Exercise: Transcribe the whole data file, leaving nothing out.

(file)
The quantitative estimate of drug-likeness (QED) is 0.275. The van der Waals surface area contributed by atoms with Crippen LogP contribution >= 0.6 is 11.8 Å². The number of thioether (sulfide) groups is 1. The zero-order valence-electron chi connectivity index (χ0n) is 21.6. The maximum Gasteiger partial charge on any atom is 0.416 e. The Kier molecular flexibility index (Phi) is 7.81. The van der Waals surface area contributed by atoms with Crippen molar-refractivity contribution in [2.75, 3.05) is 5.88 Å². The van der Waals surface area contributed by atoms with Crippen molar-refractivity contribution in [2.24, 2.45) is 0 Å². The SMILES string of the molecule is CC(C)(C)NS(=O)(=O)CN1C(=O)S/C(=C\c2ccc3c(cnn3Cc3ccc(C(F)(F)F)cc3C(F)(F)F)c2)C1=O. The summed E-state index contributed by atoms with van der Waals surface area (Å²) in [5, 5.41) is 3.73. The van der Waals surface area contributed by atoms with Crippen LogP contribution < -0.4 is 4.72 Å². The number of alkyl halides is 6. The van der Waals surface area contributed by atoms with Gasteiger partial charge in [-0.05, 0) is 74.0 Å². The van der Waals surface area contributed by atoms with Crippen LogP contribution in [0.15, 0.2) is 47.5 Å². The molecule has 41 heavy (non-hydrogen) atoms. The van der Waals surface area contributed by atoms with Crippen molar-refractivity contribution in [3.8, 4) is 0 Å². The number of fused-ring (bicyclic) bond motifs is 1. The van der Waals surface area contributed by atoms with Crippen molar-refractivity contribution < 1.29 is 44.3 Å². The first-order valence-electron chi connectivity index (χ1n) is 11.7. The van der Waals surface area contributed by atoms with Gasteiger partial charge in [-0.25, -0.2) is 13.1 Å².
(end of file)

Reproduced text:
The quantitative estimate of drug-likeness (QED) is 0.275. The van der Waals surface area contributed by atoms with Crippen LogP contribution >= 0.6 is 11.8 Å². The number of thioether (sulfide) groups is 1. The zero-order valence-electron chi connectivity index (χ0n) is 21.6. The maximum Gasteiger partial charge on any atom is 0.416 e. The Kier molecular flexibility index (Phi) is 7.81. The van der Waals surface area contributed by atoms with Crippen molar-refractivity contribution in [2.75, 3.05) is 5.88 Å². The van der Waals surface area contributed by atoms with Crippen molar-refractivity contribution in [2.24, 2.45) is 0 Å². The SMILES string of the molecule is CC(C)(C)NS(=O)(=O)CN1C(=O)S/C(=C\c2ccc3c(cnn3Cc3ccc(C(F)(F)F)cc3C(F)(F)F)c2)C1=O. The summed E-state index contributed by atoms with van der Waals surface area (Å²) in [5, 5.41) is 3.73. The van der Waals surface area contributed by atoms with Crippen LogP contribution < -0.4 is 4.72 Å². The number of alkyl halides is 6. The van der Waals surface area contributed by atoms with Gasteiger partial charge in [-0.05, 0) is 74.0 Å². The van der Waals surface area contributed by atoms with Crippen LogP contribution in [0.15, 0.2) is 47.5 Å². The molecule has 41 heavy (non-hydrogen) atoms. The van der Waals surface area contributed by atoms with Crippen molar-refractivity contribution in [3.8, 4) is 0 Å². The number of fused-ring (bicyclic) bond motifs is 1. The van der Waals surface area contributed by atoms with Crippen molar-refractivity contribution < 1.29 is 44.3 Å². The first-order valence-electron chi connectivity index (χ1n) is 11.7. The van der Waals surface area contributed by atoms with Gasteiger partial charge in [-0.25, -0.2) is 13.1 Å².